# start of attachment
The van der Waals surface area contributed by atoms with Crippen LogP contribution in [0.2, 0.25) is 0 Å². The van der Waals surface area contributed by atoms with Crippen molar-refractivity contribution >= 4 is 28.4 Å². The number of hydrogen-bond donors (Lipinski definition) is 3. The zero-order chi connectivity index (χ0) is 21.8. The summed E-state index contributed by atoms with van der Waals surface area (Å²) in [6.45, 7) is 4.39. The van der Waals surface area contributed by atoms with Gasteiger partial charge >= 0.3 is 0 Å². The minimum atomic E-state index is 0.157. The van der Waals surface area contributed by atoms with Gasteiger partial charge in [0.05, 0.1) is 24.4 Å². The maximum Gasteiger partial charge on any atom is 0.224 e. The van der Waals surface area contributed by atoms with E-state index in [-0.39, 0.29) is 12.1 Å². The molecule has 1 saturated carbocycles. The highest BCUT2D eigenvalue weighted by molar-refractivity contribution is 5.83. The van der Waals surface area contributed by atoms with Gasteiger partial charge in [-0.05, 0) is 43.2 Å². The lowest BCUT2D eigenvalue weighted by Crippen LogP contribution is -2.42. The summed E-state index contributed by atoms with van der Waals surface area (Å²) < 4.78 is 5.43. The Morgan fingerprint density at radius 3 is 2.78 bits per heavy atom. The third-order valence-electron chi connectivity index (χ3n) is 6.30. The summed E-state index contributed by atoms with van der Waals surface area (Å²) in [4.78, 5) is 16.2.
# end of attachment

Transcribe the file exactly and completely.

The van der Waals surface area contributed by atoms with Crippen LogP contribution in [0.2, 0.25) is 0 Å². The van der Waals surface area contributed by atoms with Crippen molar-refractivity contribution >= 4 is 28.4 Å². The number of hydrogen-bond donors (Lipinski definition) is 3. The zero-order chi connectivity index (χ0) is 21.8. The summed E-state index contributed by atoms with van der Waals surface area (Å²) in [6.45, 7) is 4.39. The van der Waals surface area contributed by atoms with Gasteiger partial charge >= 0.3 is 0 Å². The minimum atomic E-state index is 0.157. The van der Waals surface area contributed by atoms with Gasteiger partial charge in [0.05, 0.1) is 24.4 Å². The maximum Gasteiger partial charge on any atom is 0.224 e. The van der Waals surface area contributed by atoms with E-state index in [-0.39, 0.29) is 12.1 Å². The molecule has 1 saturated carbocycles. The highest BCUT2D eigenvalue weighted by molar-refractivity contribution is 5.83. The van der Waals surface area contributed by atoms with Gasteiger partial charge in [-0.05, 0) is 43.2 Å². The lowest BCUT2D eigenvalue weighted by Crippen LogP contribution is -2.42. The summed E-state index contributed by atoms with van der Waals surface area (Å²) < 4.78 is 5.43. The Morgan fingerprint density at radius 3 is 2.78 bits per heavy atom. The third-order valence-electron chi connectivity index (χ3n) is 6.30. The summed E-state index contributed by atoms with van der Waals surface area (Å²) in [4.78, 5) is 16.2.